Charles Augustus Lindbergh is generally acknowledged to be the most famous American aviator of all time. Lindbergh was one of a band of flying gypsies who discovered that following WW I there was little interest by the military in aviation and very few jobs available in the fledgling commercial aviation field. These pilots, who were hooked on flying, flew the mail, offered rides at county fairs, and barnstormed around the country in an attempt to eke out a small living and cover the cost of flying. In 1919 a wealthy New York hotel owner had established a prize of $25,000 for the first non-stop flight between New York and Paris. By the mid-1920s, the technology appeared to be on the verge of permitting a successful crossing. In 1926 the famous WW I French fighter ace, Réné Fonck crashed his Sikorsky S-35 while attempting to takeoff from Roosevelt Field on Long Island, killing two of his four man crew. In April of 1927 a similar crash killed Noel Davis and Stanton Wooster. On May 8, another WW I French fighter ace, Charles Nungesser, and his copilot were killed when their flight from Paris to New York disappeared over the Atlantic. Each of these tragedies further aroused public interest in what seemed to be an impossible task. Charles Lindbergh had lots of experience flying in difficult conditions and at night from his years as a US Mail pilot. Unlike the others, Lindbergh believed that he would need to fly alone, and he opted to go with a fuel efficient single-engine aircraft. Lindbergh was an excellent planner, and his second choice for a suitable aircraft for his journey was a Ryan M-1 produced in San Diego. With much of his backing coming from St. Louis businessmen, Lindbergh named his aircraft the Spirit of St. Louis. The M-1 needed many modifications including an enlarged fuel capacity, and was fitted with a 237-HP Wright J-5C engine. To maintain the aircraft’s center of gravity one of the additional fuel tanks had to be fitted in the cockpit, blocking all visibility through the windscreen. A small telescope was fitted to provide some forward visibility. Bad weather delayed Lindbergh’s planned takeoff from Roosevelt Field, but on the morning of May 20, 1927 a small break in the weather allowed Lindbergh to attempt his takeoff. Barley missing power lines and trees at the end of the muddy airstrip Lindbergh got airborne. Less than 34 hours later he touched down at Le Bourget Field in Paris. Throngs of people were present to greet the new hero. Overcoming bad weather, disorientation, and fatigue, Lucky Lindy had overcome the odds, and become one of the greatest American heroes of this century. An interesting historical footnote to Lindbergh’s journey is the fact that only two weeks after his flight, two others (Chamberlin and Levine) flew non-stop from New York to Germany.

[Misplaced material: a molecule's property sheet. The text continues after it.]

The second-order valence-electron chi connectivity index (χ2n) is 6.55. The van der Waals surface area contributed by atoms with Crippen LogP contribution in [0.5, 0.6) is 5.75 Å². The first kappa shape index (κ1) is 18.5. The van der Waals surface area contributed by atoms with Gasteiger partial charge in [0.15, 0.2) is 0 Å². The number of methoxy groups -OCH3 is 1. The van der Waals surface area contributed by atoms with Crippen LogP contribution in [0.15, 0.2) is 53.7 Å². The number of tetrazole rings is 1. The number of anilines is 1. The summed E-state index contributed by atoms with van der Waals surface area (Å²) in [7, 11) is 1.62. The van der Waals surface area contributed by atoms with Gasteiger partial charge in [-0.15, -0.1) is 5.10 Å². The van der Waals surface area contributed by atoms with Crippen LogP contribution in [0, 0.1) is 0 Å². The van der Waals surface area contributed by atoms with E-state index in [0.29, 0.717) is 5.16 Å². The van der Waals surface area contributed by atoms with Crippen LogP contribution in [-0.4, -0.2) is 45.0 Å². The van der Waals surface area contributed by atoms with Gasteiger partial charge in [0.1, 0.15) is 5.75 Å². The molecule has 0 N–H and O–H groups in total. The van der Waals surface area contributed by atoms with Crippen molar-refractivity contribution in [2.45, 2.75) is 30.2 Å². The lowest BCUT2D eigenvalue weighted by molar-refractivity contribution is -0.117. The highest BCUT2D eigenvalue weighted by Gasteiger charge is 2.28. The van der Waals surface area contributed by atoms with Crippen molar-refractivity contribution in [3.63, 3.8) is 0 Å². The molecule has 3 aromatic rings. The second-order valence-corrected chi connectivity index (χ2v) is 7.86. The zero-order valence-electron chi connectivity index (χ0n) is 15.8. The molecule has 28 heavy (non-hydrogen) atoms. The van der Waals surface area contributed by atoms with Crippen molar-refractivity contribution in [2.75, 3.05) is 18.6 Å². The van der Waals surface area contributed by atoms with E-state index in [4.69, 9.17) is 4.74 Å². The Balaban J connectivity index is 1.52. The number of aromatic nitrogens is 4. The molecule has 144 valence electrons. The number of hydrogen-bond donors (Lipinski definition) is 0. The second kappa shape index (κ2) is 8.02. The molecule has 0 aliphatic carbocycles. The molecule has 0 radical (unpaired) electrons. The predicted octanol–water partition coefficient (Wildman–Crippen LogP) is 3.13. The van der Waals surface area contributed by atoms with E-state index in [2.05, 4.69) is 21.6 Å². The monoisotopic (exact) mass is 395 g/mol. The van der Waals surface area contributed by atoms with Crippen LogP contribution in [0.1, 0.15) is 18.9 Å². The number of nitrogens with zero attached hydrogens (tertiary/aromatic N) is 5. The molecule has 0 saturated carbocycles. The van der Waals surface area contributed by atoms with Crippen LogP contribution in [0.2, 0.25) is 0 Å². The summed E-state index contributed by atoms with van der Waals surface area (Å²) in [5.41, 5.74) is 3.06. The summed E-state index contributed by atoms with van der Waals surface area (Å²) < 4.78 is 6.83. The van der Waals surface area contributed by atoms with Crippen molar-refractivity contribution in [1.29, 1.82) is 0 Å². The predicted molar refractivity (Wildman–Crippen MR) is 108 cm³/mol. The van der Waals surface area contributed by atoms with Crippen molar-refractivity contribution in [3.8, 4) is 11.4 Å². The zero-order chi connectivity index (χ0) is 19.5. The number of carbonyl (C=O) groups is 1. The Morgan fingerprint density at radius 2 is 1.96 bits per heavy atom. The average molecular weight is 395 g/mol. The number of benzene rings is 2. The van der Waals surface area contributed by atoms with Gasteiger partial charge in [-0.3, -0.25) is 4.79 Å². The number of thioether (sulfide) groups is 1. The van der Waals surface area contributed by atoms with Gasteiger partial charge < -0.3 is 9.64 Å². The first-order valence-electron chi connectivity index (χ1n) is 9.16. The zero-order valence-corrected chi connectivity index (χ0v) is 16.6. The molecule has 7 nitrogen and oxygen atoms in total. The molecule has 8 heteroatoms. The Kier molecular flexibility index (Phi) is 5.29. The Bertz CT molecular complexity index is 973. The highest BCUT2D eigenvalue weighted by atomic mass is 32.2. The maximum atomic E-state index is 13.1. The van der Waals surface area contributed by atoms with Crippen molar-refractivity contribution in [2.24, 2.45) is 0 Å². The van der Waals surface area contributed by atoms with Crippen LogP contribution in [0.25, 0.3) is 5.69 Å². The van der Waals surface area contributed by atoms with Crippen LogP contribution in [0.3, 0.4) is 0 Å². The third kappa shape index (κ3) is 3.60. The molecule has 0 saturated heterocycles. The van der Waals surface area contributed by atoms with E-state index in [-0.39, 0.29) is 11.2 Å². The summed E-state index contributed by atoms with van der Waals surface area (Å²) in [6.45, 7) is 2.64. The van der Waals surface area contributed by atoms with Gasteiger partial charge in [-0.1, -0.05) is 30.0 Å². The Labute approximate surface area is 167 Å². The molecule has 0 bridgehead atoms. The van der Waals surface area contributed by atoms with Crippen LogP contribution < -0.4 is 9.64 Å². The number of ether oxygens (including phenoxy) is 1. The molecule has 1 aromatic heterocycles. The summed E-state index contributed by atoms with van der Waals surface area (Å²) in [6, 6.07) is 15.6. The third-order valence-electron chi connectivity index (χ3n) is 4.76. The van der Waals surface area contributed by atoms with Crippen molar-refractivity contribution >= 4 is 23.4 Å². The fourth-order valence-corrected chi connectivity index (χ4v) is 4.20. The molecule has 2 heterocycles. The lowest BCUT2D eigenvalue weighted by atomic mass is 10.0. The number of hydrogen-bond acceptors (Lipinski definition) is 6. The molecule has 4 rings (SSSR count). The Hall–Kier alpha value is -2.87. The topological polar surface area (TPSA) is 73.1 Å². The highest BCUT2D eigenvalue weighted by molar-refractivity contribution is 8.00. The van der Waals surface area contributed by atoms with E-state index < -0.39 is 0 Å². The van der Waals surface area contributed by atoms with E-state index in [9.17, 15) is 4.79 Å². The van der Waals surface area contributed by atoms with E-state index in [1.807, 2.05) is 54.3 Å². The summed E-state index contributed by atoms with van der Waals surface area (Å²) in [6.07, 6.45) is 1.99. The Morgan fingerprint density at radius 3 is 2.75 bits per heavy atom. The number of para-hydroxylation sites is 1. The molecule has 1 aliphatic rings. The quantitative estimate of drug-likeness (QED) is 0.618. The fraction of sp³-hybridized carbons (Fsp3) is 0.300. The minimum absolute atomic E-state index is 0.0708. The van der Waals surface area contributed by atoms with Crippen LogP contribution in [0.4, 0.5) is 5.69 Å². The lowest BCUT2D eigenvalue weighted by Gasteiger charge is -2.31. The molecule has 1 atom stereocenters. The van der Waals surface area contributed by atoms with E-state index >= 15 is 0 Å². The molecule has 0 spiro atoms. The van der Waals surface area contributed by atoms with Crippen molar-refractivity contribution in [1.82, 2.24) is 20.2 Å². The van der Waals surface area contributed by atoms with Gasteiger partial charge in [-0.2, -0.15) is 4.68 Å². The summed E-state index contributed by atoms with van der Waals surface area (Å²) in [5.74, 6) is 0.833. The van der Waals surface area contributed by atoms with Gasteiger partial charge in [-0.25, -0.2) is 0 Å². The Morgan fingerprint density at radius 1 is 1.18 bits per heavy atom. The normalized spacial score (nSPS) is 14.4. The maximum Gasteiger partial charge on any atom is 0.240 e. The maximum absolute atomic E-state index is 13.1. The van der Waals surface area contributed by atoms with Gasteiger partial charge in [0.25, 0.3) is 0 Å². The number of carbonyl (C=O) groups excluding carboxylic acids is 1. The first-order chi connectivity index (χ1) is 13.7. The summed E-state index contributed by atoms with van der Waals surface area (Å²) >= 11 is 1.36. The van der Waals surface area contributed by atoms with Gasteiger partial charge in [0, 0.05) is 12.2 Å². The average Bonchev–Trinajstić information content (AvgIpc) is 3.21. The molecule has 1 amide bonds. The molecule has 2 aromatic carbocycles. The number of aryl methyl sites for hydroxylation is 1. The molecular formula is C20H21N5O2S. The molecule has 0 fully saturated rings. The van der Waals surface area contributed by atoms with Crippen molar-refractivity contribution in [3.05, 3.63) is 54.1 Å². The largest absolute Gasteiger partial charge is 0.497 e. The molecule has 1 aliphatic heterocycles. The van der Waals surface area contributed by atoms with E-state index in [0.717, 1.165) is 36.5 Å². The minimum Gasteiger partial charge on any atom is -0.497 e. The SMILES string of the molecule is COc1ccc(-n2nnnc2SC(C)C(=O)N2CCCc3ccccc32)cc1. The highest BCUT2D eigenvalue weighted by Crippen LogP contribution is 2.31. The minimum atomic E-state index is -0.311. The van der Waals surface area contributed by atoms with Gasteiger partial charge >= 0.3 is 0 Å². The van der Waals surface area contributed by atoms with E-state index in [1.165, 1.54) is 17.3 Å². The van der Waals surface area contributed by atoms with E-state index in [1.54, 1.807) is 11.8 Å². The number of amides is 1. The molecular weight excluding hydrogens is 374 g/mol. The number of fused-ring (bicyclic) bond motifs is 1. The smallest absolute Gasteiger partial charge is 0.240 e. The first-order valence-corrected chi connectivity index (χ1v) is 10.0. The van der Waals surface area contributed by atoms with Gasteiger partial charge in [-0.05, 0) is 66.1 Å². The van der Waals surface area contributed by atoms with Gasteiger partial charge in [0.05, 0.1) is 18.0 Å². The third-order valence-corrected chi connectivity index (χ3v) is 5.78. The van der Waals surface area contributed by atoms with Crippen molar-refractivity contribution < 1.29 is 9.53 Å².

14"x21" Giclee on Paper
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